The process is called spermatogenesis. "Spermatogenesis," he wrote in the paper he presented, "is an extremely complex process that involves germ proliferation, germ cell differentiation, and, paradoxically, programmed germ cell death (termed apoptosis). This lengthy process, 57 days in the stallion, is controlled by a vast array of cell-signaling messengers acting through endocrine, paracrine (when target cell is close to signal-releasing cell), juxtacrine (cells must be in direct contact), and autocrine (via secretion of a substance) pathways."

The seminiferous tubules within the testis are where the spermatozoa are manufactured, Varner said. If the tubules from two stallion testes were stretched out end to end, he said, they would be 50 football fields in length. As such, these tubules are capable of producing 60,000 to 70,000 spermatozoa per second. If one were to line up the number of sperm produced by a stallion in a normal lifetime, Varner said, they would stretch to the moon and back more than three times.


Dickson Varner

Dr. Dickson Varner

The main storage area for the sperm within the testis is the epididymis, which if stretched out would be about three-fourths of a football field in length. Each epididymis is capable of storing 40 to 45 billion sperm. During their time in the epididymis, the spermatozoa undergo a maturation process that is required for interaction with the mare's reproductive tract and establishment of fertilizing potential.

Prolonged storage of the sperm within the epididymis is not necessarily a good thing and problems can arise, Varner said, in the form of bent tails, detached heads, distal droplets (abnormalities on the sperm flagella, or tails), and decreased motility. Normally, spermatozoa enter the epididymis at a constant rate in a reproductively normal stallion, with about 5 billion arriving each day. The stay within the epididymis is from 8 to 11 days. After their stay in the epididymis, sperm are either ejaculated or spontaneously ejected into the urethra and expelled. This latter mechanism ensures that viable sperm are available for fertilization at the time of mating or artificial insemination.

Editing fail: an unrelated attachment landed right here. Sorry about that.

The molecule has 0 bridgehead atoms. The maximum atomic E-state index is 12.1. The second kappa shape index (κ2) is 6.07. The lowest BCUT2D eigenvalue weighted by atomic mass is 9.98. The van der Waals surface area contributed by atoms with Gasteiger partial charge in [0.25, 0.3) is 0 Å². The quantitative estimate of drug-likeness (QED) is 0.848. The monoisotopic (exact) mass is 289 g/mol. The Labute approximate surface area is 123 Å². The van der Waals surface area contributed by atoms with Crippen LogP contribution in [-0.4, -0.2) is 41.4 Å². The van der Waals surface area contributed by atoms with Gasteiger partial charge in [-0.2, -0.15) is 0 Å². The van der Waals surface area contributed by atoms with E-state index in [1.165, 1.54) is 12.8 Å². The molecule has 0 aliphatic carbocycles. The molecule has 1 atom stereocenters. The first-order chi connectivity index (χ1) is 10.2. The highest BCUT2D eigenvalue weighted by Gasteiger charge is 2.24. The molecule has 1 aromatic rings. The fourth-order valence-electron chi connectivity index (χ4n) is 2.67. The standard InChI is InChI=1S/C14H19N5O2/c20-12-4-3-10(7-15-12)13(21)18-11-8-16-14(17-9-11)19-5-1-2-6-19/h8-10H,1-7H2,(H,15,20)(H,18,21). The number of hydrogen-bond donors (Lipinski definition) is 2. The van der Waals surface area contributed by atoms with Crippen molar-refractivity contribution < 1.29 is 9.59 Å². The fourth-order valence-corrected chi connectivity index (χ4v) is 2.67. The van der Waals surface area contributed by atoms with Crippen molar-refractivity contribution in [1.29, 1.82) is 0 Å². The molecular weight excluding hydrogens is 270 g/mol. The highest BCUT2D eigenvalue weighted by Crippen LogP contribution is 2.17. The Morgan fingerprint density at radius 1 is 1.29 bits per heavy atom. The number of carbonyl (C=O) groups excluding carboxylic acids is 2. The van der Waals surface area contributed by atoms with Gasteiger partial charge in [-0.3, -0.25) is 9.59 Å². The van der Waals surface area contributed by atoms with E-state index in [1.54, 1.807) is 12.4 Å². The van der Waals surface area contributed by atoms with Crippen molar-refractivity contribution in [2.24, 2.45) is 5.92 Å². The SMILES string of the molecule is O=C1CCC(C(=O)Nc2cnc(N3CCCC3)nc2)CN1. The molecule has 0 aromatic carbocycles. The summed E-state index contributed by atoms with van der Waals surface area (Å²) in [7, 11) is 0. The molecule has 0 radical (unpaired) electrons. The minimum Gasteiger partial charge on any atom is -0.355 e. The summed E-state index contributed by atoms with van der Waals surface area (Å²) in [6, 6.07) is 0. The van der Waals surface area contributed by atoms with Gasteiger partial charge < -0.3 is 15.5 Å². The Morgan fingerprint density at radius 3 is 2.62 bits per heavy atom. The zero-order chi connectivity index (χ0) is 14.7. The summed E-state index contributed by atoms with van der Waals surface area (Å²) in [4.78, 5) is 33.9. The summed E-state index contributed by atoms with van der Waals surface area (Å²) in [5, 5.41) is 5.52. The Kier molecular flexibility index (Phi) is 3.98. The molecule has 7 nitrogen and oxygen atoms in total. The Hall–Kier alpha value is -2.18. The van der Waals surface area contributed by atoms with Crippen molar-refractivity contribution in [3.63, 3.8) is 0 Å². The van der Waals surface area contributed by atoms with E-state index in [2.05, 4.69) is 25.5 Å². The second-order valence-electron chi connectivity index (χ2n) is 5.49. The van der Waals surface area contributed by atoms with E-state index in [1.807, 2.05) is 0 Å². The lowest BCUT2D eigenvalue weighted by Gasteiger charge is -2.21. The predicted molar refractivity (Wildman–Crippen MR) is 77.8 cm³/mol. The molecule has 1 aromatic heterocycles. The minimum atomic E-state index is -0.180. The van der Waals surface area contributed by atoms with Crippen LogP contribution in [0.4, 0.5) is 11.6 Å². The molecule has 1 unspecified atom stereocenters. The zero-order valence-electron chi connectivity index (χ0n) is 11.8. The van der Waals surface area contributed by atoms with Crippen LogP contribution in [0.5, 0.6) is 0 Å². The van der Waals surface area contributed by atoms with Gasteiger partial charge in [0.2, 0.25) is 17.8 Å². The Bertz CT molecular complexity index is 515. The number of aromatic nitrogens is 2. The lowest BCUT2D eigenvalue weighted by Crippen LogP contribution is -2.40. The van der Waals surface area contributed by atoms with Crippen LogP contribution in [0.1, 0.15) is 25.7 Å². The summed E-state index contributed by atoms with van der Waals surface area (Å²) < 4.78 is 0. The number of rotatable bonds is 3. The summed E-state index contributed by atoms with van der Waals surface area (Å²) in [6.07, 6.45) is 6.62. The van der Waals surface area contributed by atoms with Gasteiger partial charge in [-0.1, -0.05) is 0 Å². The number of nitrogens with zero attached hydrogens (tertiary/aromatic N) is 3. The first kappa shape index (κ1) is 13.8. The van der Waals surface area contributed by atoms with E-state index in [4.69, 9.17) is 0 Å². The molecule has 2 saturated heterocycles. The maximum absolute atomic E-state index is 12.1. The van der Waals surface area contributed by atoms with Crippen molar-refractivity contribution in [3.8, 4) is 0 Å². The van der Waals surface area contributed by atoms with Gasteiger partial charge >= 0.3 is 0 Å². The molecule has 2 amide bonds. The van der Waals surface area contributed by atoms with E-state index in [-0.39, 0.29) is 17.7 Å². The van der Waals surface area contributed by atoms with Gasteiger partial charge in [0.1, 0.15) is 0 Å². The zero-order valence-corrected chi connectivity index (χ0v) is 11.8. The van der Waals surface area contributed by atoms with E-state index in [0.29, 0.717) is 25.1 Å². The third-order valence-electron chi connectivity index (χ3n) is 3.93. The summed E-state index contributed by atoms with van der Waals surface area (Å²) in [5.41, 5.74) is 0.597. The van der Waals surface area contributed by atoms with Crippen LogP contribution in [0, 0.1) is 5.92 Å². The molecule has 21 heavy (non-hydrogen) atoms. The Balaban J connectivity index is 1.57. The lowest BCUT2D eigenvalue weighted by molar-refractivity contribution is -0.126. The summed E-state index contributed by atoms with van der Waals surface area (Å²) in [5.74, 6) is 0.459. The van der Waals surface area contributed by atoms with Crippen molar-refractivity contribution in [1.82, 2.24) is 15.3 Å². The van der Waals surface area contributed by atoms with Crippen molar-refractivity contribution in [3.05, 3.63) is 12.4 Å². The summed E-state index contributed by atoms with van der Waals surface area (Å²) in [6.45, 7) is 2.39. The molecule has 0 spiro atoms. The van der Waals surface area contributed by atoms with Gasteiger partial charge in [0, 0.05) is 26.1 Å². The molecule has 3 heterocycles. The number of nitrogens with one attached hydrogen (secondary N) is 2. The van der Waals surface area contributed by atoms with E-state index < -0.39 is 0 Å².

A Sperm's Tale

Varner described an individual spermatozoa as being shaped like a tadpole, with a head and a flagellum. Stallion spermatozoa are about 70 to 80 microns in length. They are only about half as long as mouse spermatozoa.

Here is how Varner described the makeup of the spermatozoa: "The head contains the nucleus, overlying acrosome (a membrane-bound compartment at the tip of the sperm head that contains enzymes to digest the outer surface of the egg), and a reduced complement of cytosolic (fluid portion of cytoplasm) elements. The head can be subdivided into an acrosomal region, equatorial segment, post-acrosomal region, and posterior ring, which demarcates the junctions between the head and flagellum. The posterior ring is the site of plasma membrane anchoring to the nuclear envelope and is thought to produce a tight seal that separates cytosolic components of the head and flagellum. The flagellum can be subdivided into a connecting piece, middle piece, principal piece, and end piece. These various parts of the spermatozoon are surrounded by a common plasma membrane."

The spermatozoa are virtually immobile in the epididymis, Varner told the group, but develop motility when ejaculated. After ejaculation, the sperm make their way from the uterus into the oviduct on a journey that allows them to meet up with the descending egg. Many of the sperm, Varner said, do not complete the journey and are lost along the way, with only about 0.0006% of spermatozoa gaining access to the oviducts following insemination. The remainder are lost through the cervix. Approximately four hours are required for sufficient sperm to ascend from the uterus into the oviduct to establish pregnancy at a normal rate.